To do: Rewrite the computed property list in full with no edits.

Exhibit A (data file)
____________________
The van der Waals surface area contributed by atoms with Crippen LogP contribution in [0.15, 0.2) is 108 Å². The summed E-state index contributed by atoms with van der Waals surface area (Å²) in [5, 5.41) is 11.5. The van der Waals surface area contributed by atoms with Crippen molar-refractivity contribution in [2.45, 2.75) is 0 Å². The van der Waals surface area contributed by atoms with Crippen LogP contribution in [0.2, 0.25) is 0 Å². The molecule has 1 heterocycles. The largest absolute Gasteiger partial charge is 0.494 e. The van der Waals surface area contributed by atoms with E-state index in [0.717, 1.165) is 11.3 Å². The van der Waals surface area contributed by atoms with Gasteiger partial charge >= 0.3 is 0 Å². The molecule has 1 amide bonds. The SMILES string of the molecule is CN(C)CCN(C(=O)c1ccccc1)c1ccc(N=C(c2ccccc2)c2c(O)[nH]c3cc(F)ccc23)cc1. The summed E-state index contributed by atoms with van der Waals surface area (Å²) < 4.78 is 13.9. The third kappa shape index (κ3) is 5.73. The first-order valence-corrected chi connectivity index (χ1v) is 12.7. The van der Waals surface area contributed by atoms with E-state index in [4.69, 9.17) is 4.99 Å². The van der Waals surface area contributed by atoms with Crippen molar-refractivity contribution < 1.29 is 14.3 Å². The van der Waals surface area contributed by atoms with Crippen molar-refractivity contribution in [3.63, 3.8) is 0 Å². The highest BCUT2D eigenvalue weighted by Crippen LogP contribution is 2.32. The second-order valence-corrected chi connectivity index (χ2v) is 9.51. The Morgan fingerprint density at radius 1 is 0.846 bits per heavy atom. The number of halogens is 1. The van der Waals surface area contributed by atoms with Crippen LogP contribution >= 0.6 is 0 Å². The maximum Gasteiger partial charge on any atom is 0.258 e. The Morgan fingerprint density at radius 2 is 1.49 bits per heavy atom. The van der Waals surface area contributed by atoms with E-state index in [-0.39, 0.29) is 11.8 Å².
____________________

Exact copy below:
The van der Waals surface area contributed by atoms with Crippen LogP contribution in [0.15, 0.2) is 108 Å². The summed E-state index contributed by atoms with van der Waals surface area (Å²) in [5, 5.41) is 11.5. The van der Waals surface area contributed by atoms with Crippen molar-refractivity contribution in [2.45, 2.75) is 0 Å². The van der Waals surface area contributed by atoms with Crippen LogP contribution in [0.2, 0.25) is 0 Å². The molecule has 1 heterocycles. The largest absolute Gasteiger partial charge is 0.494 e. The van der Waals surface area contributed by atoms with E-state index in [0.717, 1.165) is 11.3 Å². The van der Waals surface area contributed by atoms with Gasteiger partial charge >= 0.3 is 0 Å². The molecule has 1 amide bonds. The SMILES string of the molecule is CN(C)CCN(C(=O)c1ccccc1)c1ccc(N=C(c2ccccc2)c2c(O)[nH]c3cc(F)ccc23)cc1. The summed E-state index contributed by atoms with van der Waals surface area (Å²) < 4.78 is 13.9. The third kappa shape index (κ3) is 5.73. The first-order valence-corrected chi connectivity index (χ1v) is 12.7. The van der Waals surface area contributed by atoms with E-state index in [4.69, 9.17) is 4.99 Å². The van der Waals surface area contributed by atoms with Crippen molar-refractivity contribution < 1.29 is 14.3 Å². The van der Waals surface area contributed by atoms with Crippen molar-refractivity contribution in [3.63, 3.8) is 0 Å². The highest BCUT2D eigenvalue weighted by Crippen LogP contribution is 2.32. The second-order valence-corrected chi connectivity index (χ2v) is 9.51. The Morgan fingerprint density at radius 1 is 0.846 bits per heavy atom. The number of halogens is 1. The van der Waals surface area contributed by atoms with Crippen LogP contribution >= 0.6 is 0 Å². The maximum Gasteiger partial charge on any atom is 0.258 e. The Morgan fingerprint density at radius 2 is 1.49 bits per heavy atom. The van der Waals surface area contributed by atoms with E-state index in [-0.39, 0.29) is 11.8 Å².